Mackenzie Scott’s voicemail greeting is a short segment of Talking Heads’ “Once in a Lifetime.” Her voicemail box is full. This, I learned on a recent morning when I called her to discuss “Helen in the Woods,” the third single off her upcoming third album Three Futures, the video for which premieres exclusively here on W.
“I forgot. I totally forgot,” Scott said, laughing and adding, “My dad hates it.” Scott, the Brooklyn-based, Georgia-raised musician who records as Torres, wrote most of Three Futures, which is also her debut on 4AD (the label of Grimes, The National, Deerhunter, and Daughter), in one sustained period after the release of her critically adored sophomore record Sprinter. But the furious, delirious “Helen in the Woods,” which Scott, now 27, wrote approximately five years ago while still in college, is an outlier.
In its first iteration, “Helen in the Woods” was an acoustic track, “loosely based” on a friend’s experiences with a stalker, but inverted: “A really scary man is the stereotypical stalker story, but in this case it was flipped and it was a woman,” Scott explained. Gender can often inform what constitutes a stalker, and what pushes an obsession over the top—a woman’s obsession will more often be pathologized and a man’s, romanticized. As a consequence of reversing the typical stalker narrative, Scott made a video that pushes against those norms: “I wanted to write a song about obsession; there’s that fine line between innocent obsession and then, you know, stalker territory, which I’m kind of constantly flirting with in my own life.” She laughed. “I just told you that.”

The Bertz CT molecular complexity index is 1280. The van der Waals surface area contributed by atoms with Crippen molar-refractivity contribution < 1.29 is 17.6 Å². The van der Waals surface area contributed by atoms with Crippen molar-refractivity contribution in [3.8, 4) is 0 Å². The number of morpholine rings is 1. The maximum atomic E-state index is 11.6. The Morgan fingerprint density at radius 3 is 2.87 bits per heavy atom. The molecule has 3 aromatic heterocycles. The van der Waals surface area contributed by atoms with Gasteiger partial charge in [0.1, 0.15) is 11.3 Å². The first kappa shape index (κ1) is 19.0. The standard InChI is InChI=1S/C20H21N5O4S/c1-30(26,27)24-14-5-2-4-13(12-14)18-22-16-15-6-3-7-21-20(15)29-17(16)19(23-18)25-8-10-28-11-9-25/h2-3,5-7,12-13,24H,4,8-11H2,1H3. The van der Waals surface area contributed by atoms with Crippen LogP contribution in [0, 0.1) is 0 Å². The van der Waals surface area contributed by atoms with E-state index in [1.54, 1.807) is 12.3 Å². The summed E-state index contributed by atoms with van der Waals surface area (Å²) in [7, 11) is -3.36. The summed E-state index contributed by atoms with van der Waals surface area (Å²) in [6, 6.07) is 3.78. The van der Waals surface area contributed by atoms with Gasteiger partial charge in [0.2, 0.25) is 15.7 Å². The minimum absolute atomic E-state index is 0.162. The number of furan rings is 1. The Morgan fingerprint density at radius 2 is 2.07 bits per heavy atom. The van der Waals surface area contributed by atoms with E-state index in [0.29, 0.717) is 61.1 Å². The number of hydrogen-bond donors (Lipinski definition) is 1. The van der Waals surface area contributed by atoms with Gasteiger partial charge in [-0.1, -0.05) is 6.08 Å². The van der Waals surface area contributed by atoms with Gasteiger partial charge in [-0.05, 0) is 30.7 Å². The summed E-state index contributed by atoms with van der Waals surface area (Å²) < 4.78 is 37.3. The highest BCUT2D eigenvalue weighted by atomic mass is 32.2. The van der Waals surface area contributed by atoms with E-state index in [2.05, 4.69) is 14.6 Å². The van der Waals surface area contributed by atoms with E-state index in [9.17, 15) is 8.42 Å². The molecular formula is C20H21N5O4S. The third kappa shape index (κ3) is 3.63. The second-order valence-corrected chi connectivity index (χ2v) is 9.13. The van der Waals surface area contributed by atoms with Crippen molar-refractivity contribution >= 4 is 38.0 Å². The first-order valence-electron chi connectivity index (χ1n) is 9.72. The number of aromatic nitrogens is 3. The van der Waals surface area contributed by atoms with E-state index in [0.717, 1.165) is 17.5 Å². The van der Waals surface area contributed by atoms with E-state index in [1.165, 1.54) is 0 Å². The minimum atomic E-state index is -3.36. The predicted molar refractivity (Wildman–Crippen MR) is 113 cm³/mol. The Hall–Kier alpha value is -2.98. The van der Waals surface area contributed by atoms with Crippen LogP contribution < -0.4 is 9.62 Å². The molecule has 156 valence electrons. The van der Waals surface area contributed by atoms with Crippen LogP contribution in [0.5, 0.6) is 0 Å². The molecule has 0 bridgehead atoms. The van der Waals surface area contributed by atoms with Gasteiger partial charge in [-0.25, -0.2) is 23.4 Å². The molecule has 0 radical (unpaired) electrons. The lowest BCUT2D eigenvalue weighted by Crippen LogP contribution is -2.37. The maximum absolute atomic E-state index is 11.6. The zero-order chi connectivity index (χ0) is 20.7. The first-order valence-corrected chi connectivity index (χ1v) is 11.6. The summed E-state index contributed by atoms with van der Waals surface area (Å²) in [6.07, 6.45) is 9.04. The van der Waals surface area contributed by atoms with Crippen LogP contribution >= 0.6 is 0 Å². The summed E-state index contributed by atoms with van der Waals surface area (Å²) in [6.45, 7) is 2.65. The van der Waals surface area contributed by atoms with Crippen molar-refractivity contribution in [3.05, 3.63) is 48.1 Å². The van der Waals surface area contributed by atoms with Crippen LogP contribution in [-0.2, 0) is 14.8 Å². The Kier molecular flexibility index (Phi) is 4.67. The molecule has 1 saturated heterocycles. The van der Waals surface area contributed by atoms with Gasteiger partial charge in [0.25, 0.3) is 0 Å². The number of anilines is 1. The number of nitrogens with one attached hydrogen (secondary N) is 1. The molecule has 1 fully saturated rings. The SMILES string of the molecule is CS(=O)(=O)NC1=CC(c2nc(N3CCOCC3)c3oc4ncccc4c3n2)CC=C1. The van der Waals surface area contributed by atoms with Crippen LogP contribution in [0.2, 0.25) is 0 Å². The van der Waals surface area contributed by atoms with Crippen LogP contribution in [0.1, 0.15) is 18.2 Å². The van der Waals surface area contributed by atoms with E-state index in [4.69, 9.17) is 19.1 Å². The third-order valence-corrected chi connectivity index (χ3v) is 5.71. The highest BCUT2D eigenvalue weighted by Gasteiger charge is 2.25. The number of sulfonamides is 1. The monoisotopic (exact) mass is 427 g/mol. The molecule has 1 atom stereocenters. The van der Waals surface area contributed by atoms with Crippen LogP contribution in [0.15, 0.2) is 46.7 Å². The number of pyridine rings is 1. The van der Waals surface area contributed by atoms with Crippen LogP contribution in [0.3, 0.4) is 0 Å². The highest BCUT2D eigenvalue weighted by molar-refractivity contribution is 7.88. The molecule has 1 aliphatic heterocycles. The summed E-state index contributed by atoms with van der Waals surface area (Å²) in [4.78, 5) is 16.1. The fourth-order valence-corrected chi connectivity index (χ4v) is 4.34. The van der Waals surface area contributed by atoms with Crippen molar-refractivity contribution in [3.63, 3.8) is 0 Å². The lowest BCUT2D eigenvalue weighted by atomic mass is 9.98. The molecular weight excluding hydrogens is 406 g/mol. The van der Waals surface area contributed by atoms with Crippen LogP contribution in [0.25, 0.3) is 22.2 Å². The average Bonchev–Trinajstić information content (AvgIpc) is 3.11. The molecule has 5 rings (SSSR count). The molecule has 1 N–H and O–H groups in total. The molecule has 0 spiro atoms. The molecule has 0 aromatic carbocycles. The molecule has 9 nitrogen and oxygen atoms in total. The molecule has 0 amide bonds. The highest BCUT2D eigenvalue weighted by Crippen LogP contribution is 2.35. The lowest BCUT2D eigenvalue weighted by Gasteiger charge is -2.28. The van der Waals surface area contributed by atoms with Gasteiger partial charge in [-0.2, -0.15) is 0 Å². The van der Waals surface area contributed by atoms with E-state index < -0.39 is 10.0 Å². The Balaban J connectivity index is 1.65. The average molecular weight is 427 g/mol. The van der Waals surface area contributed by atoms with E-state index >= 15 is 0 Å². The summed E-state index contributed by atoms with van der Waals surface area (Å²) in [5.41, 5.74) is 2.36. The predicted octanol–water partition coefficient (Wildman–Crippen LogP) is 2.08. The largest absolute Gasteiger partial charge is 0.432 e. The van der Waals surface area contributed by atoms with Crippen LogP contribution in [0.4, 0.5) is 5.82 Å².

She filmed the video last month in Highlands, North Carolina; her third collaboration with her friend, the director Ashley Connor, “Helen in the Woods” is also the simplest. While her previous two videos, for “Skim” and the title track, “Three Futures,” were more elaborate, more densely conceptual, and more overtly sensual (“sexy, in some ways”), “Helen in the Woods” is direct, and a bit deranged. Scott appears alone throughout the video, flitting across several different rural settings while maintaining the same manic expression on her face.
“We just wanted to go for it,” she emphasized. “I want viewers to question, I guess, whether I’m crazy,” she continued. “The way that the video comes across, now that I watch it back, is like, ‘Am I Helen?’”
In the video’s most striking frames, Scott hovers against a sea of trees that loom in the background. The scenes seem to defy physics—leading me to wonder if they were green-screened—but, she assured me, they “are all legit woodsy shots.” She refused to elaborate further, but she did add that the video was entirely shot on film. “We walked away from the whole thing saying, ‘Well, I hope we got it,’ because we couldn’t look at it,” she said.
Though Scott has been sitting on “Helen in the Woods” for five years now, it was only when she began working on Three Futures that she found an outlet for the track. (As she wrote Three Futures, she mapped out a blueprint for a house, in which each song was a room; “Helen in the Woods” was the red room, scented with cardamom and cedar. The room simultaneously occupied a place within this house and somewhere in the Pacific Northwest, which could explain the video’s Lynchian vibe.)
“This record, it’s a record about the body and it’s a record about movement, and in many ways it’s a record about desire and lust and obsession,” Scott said. Corporeal themes emerged as soon as she began writing, borne in part of a desire to take better care of her own body—but also, maybe more importantly, of “reaching a new place in life where I’m no longer ashamed of just being a sexual being and a sensual being and feeling like I don’t have to keep a veil over my sexual self,” she said. “These are, I suppose, parts of living I didn’t realize I had access to as I was growing up.”
So when it came to the original folk song that was “Helen in the Woods,” she thought, “You know, if I just wrote a really sick guitar lick over the top, just made it really maniacal,” she said, “this would make a lot of sense.”
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